The National Quality Standard (NQS) sets a high benchmark for all education and care services across Australia, encompassing seven quality areas that are important to quality outcomes for children and families. But how can we also think about the NQS and its focus on quality as the standard for a positive organisational culture that values, nurtures and supports educators and staff?
Australian Children’s Education and Care Quality Authority (ACECQA) Chief Executive Officer, Gabrielle Sinclair, debates this question and explores four focus areas that distinguish quality service cultures and support education and care teams to flourish.
A few weeks ago I was in Brisbane with teacher educators and higher education researchers from across Australia who are leading education and care research and practice. It was inspiring to hear about the range and depth of their research. During our conversations and discussions, a question was asked about the National Quality Standard (NQS) that really made me think.
“How can the NQS be changed to require services to look after their educators?”
Up to that point the conversation was fairly wide ranging, with the challenges facing education and care educators a common thread. Nothing that would surprise you, but the ongoing issues that continue to be challenging – professional identity and social standing, turnover rates, career pathways and choice, emotional and physical demands, isolation, work conditions, complexity of roles…
And yet… Every week, I have the privilege of meeting educational leaders, service directors or management teams who operate high-quality services where educators are supported and valued. These are the services which celebrate educators achieving 10, 15, 20 and more years of service.
I also have the opportunity to read applications from services rated Exceeding NQS seeking the Excellent rating. These services recognise and value the importance of children having happy, competent, committed educators and consistent relationships that enable trusted attachments to be made.
So what do these services do?
The NQS, of course, specifies the importance of a skilled and engaged workforce, collaborative relationships and effective leadership in building and promoting a positive organisational culture and professional learning community. Services that value continuous quality improvement all achieve these aspects, as well as creating positive environments and supporting educators to innovate and be great in different ways.
So, while there isn’t one easy checklist, there seems to be a common focus on four areas that distinguish quality services for me.
The first is the importance given by services to recruiting, supporting and growing the skills and experience of their educators. This is evident in the way they undertake attraction, induction, mentoring, ongoing professional development, and reward and recognition of team members. And the way in which the team profile of a service is considered in relation to the diversity of its families and community.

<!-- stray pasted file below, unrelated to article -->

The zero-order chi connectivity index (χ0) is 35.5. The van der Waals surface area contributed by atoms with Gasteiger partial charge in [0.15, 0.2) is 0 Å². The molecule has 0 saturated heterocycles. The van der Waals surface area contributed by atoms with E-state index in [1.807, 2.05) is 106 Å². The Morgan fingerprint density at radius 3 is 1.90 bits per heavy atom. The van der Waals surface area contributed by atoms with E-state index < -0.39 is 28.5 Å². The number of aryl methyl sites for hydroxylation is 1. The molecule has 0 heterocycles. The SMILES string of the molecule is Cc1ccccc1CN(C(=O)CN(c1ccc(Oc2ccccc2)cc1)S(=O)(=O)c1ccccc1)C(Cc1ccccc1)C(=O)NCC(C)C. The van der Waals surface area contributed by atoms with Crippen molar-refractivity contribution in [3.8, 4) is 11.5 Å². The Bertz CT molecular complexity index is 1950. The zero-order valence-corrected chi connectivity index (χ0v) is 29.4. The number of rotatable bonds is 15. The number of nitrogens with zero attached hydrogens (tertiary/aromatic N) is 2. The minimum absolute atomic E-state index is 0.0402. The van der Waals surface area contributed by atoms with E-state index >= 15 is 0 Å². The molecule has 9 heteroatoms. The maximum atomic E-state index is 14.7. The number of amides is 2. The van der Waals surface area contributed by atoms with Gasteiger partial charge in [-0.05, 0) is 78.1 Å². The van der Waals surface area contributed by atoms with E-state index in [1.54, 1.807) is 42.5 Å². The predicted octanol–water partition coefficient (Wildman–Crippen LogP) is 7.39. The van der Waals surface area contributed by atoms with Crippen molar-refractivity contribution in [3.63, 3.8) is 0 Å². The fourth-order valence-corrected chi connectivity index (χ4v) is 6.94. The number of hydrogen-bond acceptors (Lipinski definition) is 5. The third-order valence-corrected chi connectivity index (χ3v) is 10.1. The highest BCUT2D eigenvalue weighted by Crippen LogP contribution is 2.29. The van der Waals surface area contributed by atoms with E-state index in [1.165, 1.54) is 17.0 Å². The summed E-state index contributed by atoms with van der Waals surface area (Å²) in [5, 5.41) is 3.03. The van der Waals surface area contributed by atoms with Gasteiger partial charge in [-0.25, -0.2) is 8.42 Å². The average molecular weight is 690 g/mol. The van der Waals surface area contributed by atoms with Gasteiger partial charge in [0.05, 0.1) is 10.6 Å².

The second is in a service’s commitment to giving educators appropriate levels of authority, agency, leadership opportunities and decision making powers. The sense of professionalism, role clarity and degree to which educators have discretion seem to be closely associated with an educator’s job satisfaction and commitment to the organisation.
The third is workload. This is closely connected to the first and second areas in that stress and workload seem to go hand in hand when an educator feels ill-prepared, under-appreciated, under-resourced, overly directed or unfairly treated in their work ‘community’.
The last is the match between the service’s goals and an educator’s values and beliefs. When there is a mismatch between a service’s statement of philosophy, priorities and actions or when an educator feels there is a poor organisational culture, nobody benefits, least of all the children we are educating and nuturing.
Recently, Dr Marina Papic spoke to me about Blacktown City Council’s commitment to high quality, evidence-based education and care. Marina encourages teams to reflect on and share best practice within the service and across the sector, to try innovative ideas and, importantly, to care for and support each other as valued colleagues.
So, to answer the question, I don’t think the sector needs any more changes to the NQS at this time. The 2018 NQS and the recent changes to Quality Area 7 – Governance and Leadership clearly show the importance of investing in effective leadership, service management and professional development for creating learning environments where children, families, educators and staff feel they belong and can flourish. High quality services are showing us how they do this now.